Strategic BSD Fundraising
BSD Fund Logo

You are more influential than you think!

A few tips for helping fund the efforts you love from within your organization

You may very well be the greatest fundraiser your organization has ever known.

  • You're there
  • You engage at least one level of its organizational structure
  • You see activities that are not visible from the outside

Outside fundraisers are at a severe disadvantage, even if the organization has an official sponsorship contact – not unlike the HR "black hole" at many tech companies!

Rest assured, fundraising engagement does not begin with asking for money, to which the answer is statistically, "no". It begins with questions like:

  • "Do we sponsor any events or projects?"
  • "Do you know which ones?"
  • "Why don't we?" "Why did we stop?"
  • "Who should one talk to about sponsorships?"

No matter how shy you are, all but, "Why don't we?" are pretty non-controversial questions. If these questions result in a contact and you prefer not engage any further, simply relay that information to an event or project organizer, or I am happy to help.

If you are willing to engage further, I suggest leading with your passion or your needs:

  • "We wouldn't be able to pull this project off without this new upstream feature. Can we say thanks in some way?"
  • "I wouldn't be here without the project|event. Can we thank them?"
  • "We need to know where the project is headed. Can my team attend this event and perhaps sponsor it?"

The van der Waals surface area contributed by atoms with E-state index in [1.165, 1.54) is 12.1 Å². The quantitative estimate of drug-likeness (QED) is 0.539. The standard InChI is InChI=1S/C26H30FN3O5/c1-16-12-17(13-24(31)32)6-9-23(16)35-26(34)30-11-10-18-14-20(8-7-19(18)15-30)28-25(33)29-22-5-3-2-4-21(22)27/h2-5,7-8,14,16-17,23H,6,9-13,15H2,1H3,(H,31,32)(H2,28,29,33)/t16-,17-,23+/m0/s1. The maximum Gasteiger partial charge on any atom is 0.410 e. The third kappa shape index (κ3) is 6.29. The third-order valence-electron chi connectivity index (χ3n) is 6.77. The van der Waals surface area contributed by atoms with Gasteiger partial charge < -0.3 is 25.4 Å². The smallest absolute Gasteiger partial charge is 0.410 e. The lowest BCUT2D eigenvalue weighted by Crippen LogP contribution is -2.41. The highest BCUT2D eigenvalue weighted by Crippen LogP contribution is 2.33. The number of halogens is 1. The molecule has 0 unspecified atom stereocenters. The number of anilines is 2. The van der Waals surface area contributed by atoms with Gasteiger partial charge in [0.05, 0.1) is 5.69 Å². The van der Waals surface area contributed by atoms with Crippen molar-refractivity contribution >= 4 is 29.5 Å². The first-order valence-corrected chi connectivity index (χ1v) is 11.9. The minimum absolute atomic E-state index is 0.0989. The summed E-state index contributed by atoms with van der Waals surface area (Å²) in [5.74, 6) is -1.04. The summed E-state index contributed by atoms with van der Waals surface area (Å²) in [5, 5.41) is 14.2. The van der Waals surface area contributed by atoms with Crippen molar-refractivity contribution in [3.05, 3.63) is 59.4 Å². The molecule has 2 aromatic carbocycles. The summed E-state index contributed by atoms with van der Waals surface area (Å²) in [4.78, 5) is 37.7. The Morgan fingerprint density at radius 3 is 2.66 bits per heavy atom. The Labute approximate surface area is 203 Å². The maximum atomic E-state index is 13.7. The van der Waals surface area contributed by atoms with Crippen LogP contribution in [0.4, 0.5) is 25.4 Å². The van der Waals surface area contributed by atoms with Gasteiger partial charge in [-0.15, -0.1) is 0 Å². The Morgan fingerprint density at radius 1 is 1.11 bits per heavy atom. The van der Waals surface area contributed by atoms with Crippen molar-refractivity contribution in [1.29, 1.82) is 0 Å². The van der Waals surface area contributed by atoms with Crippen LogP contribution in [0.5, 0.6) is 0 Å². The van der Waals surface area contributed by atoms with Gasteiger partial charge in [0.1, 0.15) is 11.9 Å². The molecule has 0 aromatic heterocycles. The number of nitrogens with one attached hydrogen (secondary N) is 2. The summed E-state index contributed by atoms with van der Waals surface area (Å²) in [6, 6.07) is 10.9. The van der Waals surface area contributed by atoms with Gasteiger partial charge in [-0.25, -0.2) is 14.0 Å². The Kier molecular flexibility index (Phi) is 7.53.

• "We need to grow our team and I think we should recruit at this event, possibly as a sponsor."

That last one is critical. When the 2008 global financial crisis ground the original BSD Fund effort to a halt, the only remaining discretionary funds that organizations had left were earmarked for recruitment. BSD conferences are rarely sources of new customers, but they are excellent sources of talent, directly or indirectly. I've even seen PLUG speakers get hired shortly after giving presentations.

That all said, the worst that a potential sponsor can say is, "No", and they routinely do. There is truth however to the saying, "The third one's the charm" given that polite persistence shows initiative. You wouldn't be asking if you didn't care. You simply need to help your organization care.

Related... if you've never been to a BSD conference, I invite you to read this article I wrote in 2012 on the topic.

Please do not hesitate to reach out about this topic as I invested three years of my life directly into it and have had a decade to recalibrate – Michael

“I am always happy to see another source of funding for BSD.” – Kirk McKusick

Copyright © 2008 – 2023 Michael Dexter. All rights reserved.